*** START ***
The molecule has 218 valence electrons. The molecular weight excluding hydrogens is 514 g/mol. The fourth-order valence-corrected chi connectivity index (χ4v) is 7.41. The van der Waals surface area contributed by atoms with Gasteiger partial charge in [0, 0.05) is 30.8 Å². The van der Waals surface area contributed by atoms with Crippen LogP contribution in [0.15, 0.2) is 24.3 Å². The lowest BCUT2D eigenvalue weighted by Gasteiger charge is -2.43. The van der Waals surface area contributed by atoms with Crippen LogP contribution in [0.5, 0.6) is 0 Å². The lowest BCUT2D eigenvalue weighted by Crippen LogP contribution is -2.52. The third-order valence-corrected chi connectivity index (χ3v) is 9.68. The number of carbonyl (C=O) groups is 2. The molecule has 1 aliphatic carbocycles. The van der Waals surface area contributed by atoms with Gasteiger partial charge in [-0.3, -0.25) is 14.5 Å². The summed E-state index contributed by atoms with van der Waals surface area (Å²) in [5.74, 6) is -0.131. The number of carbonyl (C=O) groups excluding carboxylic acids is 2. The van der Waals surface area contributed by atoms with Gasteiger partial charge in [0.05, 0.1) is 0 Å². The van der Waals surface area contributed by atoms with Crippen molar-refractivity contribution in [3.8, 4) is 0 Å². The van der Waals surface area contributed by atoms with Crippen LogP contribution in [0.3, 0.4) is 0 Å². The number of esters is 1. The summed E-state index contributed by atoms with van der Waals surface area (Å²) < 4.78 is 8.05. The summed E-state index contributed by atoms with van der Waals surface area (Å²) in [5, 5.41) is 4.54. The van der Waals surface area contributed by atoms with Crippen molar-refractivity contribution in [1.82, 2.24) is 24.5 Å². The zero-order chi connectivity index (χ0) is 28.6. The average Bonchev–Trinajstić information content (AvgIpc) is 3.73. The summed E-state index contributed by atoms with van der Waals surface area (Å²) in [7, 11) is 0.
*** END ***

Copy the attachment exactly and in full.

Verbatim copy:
The molecule has 218 valence electrons. The molecular weight excluding hydrogens is 514 g/mol. The fourth-order valence-corrected chi connectivity index (χ4v) is 7.41. The van der Waals surface area contributed by atoms with Gasteiger partial charge in [0, 0.05) is 30.8 Å². The van der Waals surface area contributed by atoms with Crippen LogP contribution in [0.15, 0.2) is 24.3 Å². The lowest BCUT2D eigenvalue weighted by Gasteiger charge is -2.43. The van der Waals surface area contributed by atoms with Crippen LogP contribution in [0.5, 0.6) is 0 Å². The lowest BCUT2D eigenvalue weighted by Crippen LogP contribution is -2.52. The third-order valence-corrected chi connectivity index (χ3v) is 9.68. The number of carbonyl (C=O) groups is 2. The molecule has 1 aliphatic carbocycles. The van der Waals surface area contributed by atoms with Gasteiger partial charge in [-0.3, -0.25) is 14.5 Å². The summed E-state index contributed by atoms with van der Waals surface area (Å²) in [5.74, 6) is -0.131. The number of carbonyl (C=O) groups excluding carboxylic acids is 2. The van der Waals surface area contributed by atoms with Gasteiger partial charge in [0.05, 0.1) is 0 Å². The van der Waals surface area contributed by atoms with Crippen molar-refractivity contribution in [3.8, 4) is 0 Å². The van der Waals surface area contributed by atoms with Crippen LogP contribution in [0.3, 0.4) is 0 Å². The number of esters is 1. The summed E-state index contributed by atoms with van der Waals surface area (Å²) < 4.78 is 8.05. The summed E-state index contributed by atoms with van der Waals surface area (Å²) in [5, 5.41) is 4.54. The van der Waals surface area contributed by atoms with Crippen molar-refractivity contribution in [1.82, 2.24) is 24.5 Å². The zero-order chi connectivity index (χ0) is 28.6. The average Bonchev–Trinajstić information content (AvgIpc) is 3.73. The summed E-state index contributed by atoms with van der Waals surface area (Å²) in [7, 11) is 0.